WASHINGTON—Congress is currently working to reauthorize and reform the National Flood Insurance Program (NFIP). Proposals from both the House and the Senate aim to change one of the program’s lesser known elements: Increased Cost of Compliance (ICC) coverage. ICC provides payments to NFIP policyholders to bring their building into compliance with local floodplain management regulations when it is substantially damaged. Coverage costs 4 to 70 dollars annually and will pay policyholders up to $30,000 to elevate, demolish, or relocate their home. Proposals in Congress would raise this amount to as much as $100,000 and expand the number of activities eligible for funding.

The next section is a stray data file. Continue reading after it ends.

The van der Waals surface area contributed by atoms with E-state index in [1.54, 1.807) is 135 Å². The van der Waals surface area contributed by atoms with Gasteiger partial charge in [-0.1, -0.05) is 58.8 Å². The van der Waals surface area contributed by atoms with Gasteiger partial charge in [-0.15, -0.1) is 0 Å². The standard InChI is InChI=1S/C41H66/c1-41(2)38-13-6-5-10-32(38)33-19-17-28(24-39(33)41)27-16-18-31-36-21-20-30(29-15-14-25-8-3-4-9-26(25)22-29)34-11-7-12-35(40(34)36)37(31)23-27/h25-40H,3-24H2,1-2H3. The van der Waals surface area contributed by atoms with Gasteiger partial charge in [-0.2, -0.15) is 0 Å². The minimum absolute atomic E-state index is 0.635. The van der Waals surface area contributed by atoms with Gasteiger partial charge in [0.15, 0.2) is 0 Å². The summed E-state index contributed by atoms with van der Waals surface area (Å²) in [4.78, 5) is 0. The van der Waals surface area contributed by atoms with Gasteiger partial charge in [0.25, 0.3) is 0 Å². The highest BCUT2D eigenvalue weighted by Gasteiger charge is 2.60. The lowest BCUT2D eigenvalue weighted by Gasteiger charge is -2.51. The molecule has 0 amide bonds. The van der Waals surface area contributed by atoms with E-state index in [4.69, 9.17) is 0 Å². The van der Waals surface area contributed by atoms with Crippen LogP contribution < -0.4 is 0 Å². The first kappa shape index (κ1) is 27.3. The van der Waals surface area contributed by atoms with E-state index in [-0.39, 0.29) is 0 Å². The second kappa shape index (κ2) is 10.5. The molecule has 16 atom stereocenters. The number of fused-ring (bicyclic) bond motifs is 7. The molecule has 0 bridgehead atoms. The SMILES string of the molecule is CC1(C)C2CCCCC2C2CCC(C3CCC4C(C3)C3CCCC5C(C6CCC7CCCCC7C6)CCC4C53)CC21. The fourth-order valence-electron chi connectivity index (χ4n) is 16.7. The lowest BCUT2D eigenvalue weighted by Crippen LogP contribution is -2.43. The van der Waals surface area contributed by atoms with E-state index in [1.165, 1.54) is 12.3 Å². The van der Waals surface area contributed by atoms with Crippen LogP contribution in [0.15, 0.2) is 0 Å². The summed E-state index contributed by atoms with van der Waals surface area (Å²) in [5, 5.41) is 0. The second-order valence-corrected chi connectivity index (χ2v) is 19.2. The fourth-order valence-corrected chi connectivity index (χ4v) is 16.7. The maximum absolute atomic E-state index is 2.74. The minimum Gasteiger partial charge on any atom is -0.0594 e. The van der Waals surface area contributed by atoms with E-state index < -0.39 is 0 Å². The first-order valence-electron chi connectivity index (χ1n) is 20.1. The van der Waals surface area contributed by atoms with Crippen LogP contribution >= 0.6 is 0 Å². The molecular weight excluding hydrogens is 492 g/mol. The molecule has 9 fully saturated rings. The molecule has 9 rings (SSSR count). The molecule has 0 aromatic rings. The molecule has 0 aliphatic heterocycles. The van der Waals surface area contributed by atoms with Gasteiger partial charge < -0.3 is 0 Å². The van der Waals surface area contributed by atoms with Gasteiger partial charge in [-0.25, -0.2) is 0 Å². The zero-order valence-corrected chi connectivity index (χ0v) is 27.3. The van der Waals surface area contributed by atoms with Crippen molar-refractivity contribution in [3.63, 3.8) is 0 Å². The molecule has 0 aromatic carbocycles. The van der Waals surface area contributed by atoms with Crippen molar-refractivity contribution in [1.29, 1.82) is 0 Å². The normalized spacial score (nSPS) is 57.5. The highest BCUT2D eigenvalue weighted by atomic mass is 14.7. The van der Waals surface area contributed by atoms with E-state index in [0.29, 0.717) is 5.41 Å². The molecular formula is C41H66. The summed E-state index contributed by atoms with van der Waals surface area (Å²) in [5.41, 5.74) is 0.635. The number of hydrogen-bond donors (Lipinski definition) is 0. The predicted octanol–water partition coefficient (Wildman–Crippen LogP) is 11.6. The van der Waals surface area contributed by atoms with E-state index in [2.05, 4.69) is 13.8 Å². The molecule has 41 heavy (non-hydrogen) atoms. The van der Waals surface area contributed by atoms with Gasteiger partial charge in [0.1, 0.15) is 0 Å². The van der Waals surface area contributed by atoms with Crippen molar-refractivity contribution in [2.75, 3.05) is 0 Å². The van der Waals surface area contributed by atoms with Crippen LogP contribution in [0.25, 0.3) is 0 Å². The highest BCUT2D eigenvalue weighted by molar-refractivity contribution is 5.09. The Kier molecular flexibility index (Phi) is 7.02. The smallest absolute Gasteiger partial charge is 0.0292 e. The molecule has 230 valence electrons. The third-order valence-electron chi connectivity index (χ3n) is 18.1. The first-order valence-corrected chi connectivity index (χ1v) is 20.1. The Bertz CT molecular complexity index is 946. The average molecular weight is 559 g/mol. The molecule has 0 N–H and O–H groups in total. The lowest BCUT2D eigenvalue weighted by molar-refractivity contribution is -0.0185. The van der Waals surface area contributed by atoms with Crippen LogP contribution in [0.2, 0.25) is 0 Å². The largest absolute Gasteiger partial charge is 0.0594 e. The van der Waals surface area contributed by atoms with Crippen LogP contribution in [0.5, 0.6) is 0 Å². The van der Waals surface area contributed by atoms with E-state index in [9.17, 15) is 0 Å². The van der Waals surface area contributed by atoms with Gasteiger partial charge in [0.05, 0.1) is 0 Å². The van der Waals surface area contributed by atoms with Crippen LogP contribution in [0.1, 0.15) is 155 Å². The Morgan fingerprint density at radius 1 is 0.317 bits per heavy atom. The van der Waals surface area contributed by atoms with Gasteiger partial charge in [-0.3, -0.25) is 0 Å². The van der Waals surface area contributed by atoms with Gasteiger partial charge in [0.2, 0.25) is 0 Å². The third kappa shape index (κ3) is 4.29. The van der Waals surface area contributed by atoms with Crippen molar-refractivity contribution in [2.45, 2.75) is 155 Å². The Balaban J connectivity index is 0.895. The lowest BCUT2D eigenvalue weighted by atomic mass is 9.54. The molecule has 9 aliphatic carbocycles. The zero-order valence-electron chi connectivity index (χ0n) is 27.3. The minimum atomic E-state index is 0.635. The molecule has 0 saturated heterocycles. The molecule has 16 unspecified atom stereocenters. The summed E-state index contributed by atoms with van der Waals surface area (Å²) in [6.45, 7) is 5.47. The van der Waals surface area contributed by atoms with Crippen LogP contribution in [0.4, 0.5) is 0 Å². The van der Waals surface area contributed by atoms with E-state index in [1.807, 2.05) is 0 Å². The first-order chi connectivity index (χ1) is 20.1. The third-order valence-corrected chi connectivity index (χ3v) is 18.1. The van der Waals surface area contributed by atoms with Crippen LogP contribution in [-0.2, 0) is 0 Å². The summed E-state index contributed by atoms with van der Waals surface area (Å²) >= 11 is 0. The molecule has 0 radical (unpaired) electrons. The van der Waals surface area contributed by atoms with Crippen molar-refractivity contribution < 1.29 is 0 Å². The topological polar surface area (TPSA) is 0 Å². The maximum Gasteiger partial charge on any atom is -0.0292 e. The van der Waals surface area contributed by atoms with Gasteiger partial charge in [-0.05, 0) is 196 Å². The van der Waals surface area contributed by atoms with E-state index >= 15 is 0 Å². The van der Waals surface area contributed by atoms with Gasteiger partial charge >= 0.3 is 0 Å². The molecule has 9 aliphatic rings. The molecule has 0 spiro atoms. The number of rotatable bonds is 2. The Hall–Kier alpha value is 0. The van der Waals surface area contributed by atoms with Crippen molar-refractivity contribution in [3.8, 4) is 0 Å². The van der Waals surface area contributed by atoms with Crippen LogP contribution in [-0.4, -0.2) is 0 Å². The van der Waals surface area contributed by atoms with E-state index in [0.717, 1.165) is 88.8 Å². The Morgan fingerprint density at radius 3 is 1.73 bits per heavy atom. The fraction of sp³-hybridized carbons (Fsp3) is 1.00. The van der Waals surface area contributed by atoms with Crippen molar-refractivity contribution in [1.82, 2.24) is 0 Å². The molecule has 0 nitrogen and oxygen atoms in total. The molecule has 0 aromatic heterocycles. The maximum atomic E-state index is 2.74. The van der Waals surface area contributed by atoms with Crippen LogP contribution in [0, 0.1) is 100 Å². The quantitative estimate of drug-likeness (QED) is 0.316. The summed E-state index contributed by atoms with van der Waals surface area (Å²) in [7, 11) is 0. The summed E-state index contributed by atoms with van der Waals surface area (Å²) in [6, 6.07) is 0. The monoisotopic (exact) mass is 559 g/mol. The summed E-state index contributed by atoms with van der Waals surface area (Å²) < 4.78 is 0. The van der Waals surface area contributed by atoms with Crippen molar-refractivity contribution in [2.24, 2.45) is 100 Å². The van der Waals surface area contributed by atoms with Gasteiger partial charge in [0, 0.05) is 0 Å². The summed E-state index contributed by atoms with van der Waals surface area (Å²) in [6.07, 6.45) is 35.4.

In a new blog post—Mitigation Post-Flood: FEMA’s Increased Cost of Compliance (ICC) Coverage—Resources for the Future (RFF) Visiting Fellow Carolyn Kousky and Research Assistant Brett Lingle analyze the limitations of ICC, and the effectiveness of Congress’s response. While they note the potential benefits of raising the amount available to policyholders, Kousky and Lingle voice concerns over insufficient homeowner awareness, concluding:
“None of the bills, however, address concerns about a lack of knowledge of the program or understanding about how to use it. Standardized communication to homeowners immediately after a flood may help, as could FEMA outreach to communities with guidance on how to help them aid their policyholders in making effective use of ICC coverage.”
Read the full blog here: Mitigation Post-Flood: FEMA’s Increased Cost of Compliance (ICC) Coverage.